The harbour does a roaring trade in boat trips. Two "large" boats run up and down the coast - up to Robin Hood's Bay (for viewing only) and down past Bempton Cliffs to Flambrough Head (again, viewing ony). There are also short duration trips in two speedboats, one of which The Velocity, was constantly in and out. That skipper was doing a great trade this day. There's even a replica pirates galleon "The Hispaniola" making short trips down past The Spa towards Cayton Bay. Finally, the old lifeboat makes more gentile short trips around the bay.
The Rotunda Museum
Built in 1829 originally as a geology museum, this now houses a changing program of events. Currently (May 2003) it's "All At Sea" charting Scarborough's maritime heritage.
When it was opened, it was one of England's first dedicated public museums.
The principal part of The Spa consists of an outdoor band concert area. This is open to the air, but behind glass, so it keeps the wind off. There's cafes to the rear and a scattering of tables, but when the main performances are on they tend to fill the "arena" with deck chairs and people just sit and losten to the music.
It's what you call "music for old folks" - but hey, I'm getting there :-S
Scarborough Spa Complex is located in Scarborough’s picturesque South Bay and is one of the most prestigious venues for conferences, exhibitions, entertainment and events on the Yorkshire Coast. Recently restored there are some very good concerts here including Lesley Garrett in October (2007).
- Spa and Resort
- Family Travel
Walk towards the Spa Complex. It's no longer an actual "Spa", these days it's more of an "old time" entertainment complex, hosting band shows, dances and cabaret. There's some lawned gardens behind (or above) it, then some woodland and above that some fine formal gardens.
The Grand Hotel
The Grand Hotel is indeed Grand in every way. It even has not one but three blue plaques on its wall telling of its various historical connections. You can get a 3 course sunday carvery lunch here for the princely sum of... 6 pounds 50! Worth it just to say you've been in The Grand, I'd say.
Sea Life Centre
Scarboroughs Sea Life Centre magnificent ocean tank has been spectacularly transformed to become Turtle Reef, with its own colourful Caribbean-style coral reef and hundreds of dazzling reef fish sharing quarters with turtles and tropical sharks.
Situated in the very north of town it is a short bus ride or a long walk but the best way to get there in the summer is to take the minature train from near the swimming pool at Peasolme Park.
My photo taken from the castle is not the best but it is the white buidings in the distance . I also have one taken from the car park.
Rather expensive but tickets are cheaper if booked in advance on line. A good place for a rainy afternoon.
- Family Travel
The scenery really is lovely here on a warm summer's day so I just can't resist showing you another pic of the bay and of Scarborough as we walked back from the tea room on a lower promenade and onto the beach and harbour area of the town.
As you walk towards the seafront from the Weaponness car park you'll pass alongside Valley Gardens and under the Valley Bridge. As I pointed out in Warnings & Dangers this used to be the number one spot for suicides so the council put huge barriers along the bridge.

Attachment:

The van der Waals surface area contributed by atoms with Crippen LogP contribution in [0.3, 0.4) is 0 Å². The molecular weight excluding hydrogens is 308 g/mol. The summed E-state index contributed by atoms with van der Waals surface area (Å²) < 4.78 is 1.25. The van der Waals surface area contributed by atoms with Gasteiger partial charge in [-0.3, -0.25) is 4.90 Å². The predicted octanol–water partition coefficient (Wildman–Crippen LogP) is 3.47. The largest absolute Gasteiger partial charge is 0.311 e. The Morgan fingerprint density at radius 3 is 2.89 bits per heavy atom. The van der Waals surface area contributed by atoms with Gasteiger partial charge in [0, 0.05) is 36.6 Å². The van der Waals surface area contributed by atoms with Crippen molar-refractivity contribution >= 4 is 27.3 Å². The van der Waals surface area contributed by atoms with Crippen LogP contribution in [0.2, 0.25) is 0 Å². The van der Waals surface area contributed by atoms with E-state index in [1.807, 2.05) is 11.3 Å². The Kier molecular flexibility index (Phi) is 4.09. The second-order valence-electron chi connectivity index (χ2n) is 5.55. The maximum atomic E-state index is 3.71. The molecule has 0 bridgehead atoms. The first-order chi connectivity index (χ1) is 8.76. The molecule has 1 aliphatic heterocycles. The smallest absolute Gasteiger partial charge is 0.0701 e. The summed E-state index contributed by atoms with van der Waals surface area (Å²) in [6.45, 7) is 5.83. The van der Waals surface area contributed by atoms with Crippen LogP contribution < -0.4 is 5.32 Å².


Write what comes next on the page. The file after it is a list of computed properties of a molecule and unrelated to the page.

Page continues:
OK, so we're at sea level and this is where the "fun" is for kids. The seafront in South Bay is packed with amusement arcades (filled with gaming machines, video games, pinball, and all those other sort of things you'd expect). There are also (of course) shops and windows selling ice creams, chips, candy floss, waffles, tacky souveniers and so on, cafes and a few pubs.
The Harbour II
I don't remember the harbour being this busy when I was small. Now it seems full of fishing boats, most of them seemingly registered at other ports, so maybe Scarborough is a bit of a fishing "freeport" these days. Anyway, it makes an interesting and colourful sight.
Richard III's House
To get from the south harbour pier to the central one, you have to walk a way along the street again (it's called Sandside, even though here it's by the harbour and not the sand!) On the way you will see this old building, called The Ricahrd III House.
Richard III is reputed to have stayed here at some time in his life. He has a very short reign - from 1483 to 1485. These days its a cafe - so quite a historic place to eat I'd say.
St. Mary's Church
The church was originally built around 1150 and was gradually extended over the following centuries. In the 16040's, during the Civil War, the church was used as an offensive position by the Parliamentarians and was partially destroyed by return fire from the Royalists in the castle. The ruins in the foreground are the result of this - they used to be choir and north trancept.
Anne Bronte's Grave
Anne Bronte loved Scarborough - parts of her novels were set here and she holidayed here often. Her final visit was in May 1849 when she came in the hope that the sea air would help her consumption (tuberculosis). It didn't and she died here on 28 May 1849 - our visit was coincidentally just 2 days before the anniversary of her death.
Marine drive ends at a place known simply as "The Corner", where it turns inland and goes past Peasholm Park. There's a cafe/pub complex here and some stalls along the beach front. The best of these is "The Famous Waffle Shop". We each had a waffle here - it was actually Susan's first, yes, she risked getting cream on her nose and mouth and looking "ridiculous" - how she always describes me after I eat a waffle ;-)
I had ginger & chocolate and Sue had rum & raisin. Both delicious and Sue can't wait now to have her second waffle!
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